Getting a good education is one of the building blocks of society. Because of the pandemic, a normal school routine has been rendered impossible. That’s part of the reason the pandemic stimulus bill has been issued. You might have one big question: how does it pay out?
Two trillion dollars have been included in the Coronavirus Aid Relief and Economic Security (CARES) Act that was signed into law on March 24, 2020. In that law, $30.75 billion was set aside for schools and educational institutions dedicated to public education. K-12 state education agencies received $13 billion; colleges and universities received $14 billion; governors received $3 billion, and $600 million was divided amongst states that are hotspots, or the hardest hit by the virus, and are also allocated towards the Bureau of Indian Education.
Cash Flow Crisis
Even so, there is a considerable cash flow crisis. The problem comes from lower-tier divisions of where the money will go once it has been distributed, and that money isn’t going to be immediate despite the scale of the money coming in.
In terms of the K-12 schools, most of the money will be spent on local levels for individual districts and charter schools based on their adherence to Title I regulations. The funding in this direction has a modicum of flexibility, but most of it is intended to relieve hardships directly impacted by the crisis.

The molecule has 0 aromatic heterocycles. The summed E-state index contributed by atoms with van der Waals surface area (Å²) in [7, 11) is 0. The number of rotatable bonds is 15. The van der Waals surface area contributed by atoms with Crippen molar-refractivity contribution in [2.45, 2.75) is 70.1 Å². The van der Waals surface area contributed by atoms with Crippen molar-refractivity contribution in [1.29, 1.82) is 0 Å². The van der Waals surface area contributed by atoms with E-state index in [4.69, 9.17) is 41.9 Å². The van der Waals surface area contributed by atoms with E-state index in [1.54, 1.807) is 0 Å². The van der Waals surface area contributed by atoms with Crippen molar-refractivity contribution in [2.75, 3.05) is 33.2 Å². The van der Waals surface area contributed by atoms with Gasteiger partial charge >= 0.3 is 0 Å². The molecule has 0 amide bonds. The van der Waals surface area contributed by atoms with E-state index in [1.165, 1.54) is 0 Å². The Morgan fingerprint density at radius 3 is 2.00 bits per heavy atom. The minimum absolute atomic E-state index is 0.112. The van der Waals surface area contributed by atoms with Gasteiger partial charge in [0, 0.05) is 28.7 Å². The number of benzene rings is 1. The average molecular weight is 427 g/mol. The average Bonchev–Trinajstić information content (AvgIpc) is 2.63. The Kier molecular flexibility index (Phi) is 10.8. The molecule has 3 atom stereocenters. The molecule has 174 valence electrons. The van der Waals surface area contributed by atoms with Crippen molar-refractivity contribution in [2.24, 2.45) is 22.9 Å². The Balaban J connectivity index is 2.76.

Although the governors’ fund doesn’t sound like much money compared to the rest of where the money is going, it is still useful. It is also the most flexible. It is meant to help support whichever institution is the most heavily affected by current circumstances.
Technology and Priorities
One flaw in the plan is how technology has been left out. Remote education relies on distance learning taken to the next level, as we have previously discussed. There is no dedicated fund for extending money towards educational technology and resources that many schools would normally depend on even if there was no pandemic; the most basic of these resources being Internet accessibility. Part of the problem stems from the apparent lack of understanding and how education has been deemed a “second-tier priority.”
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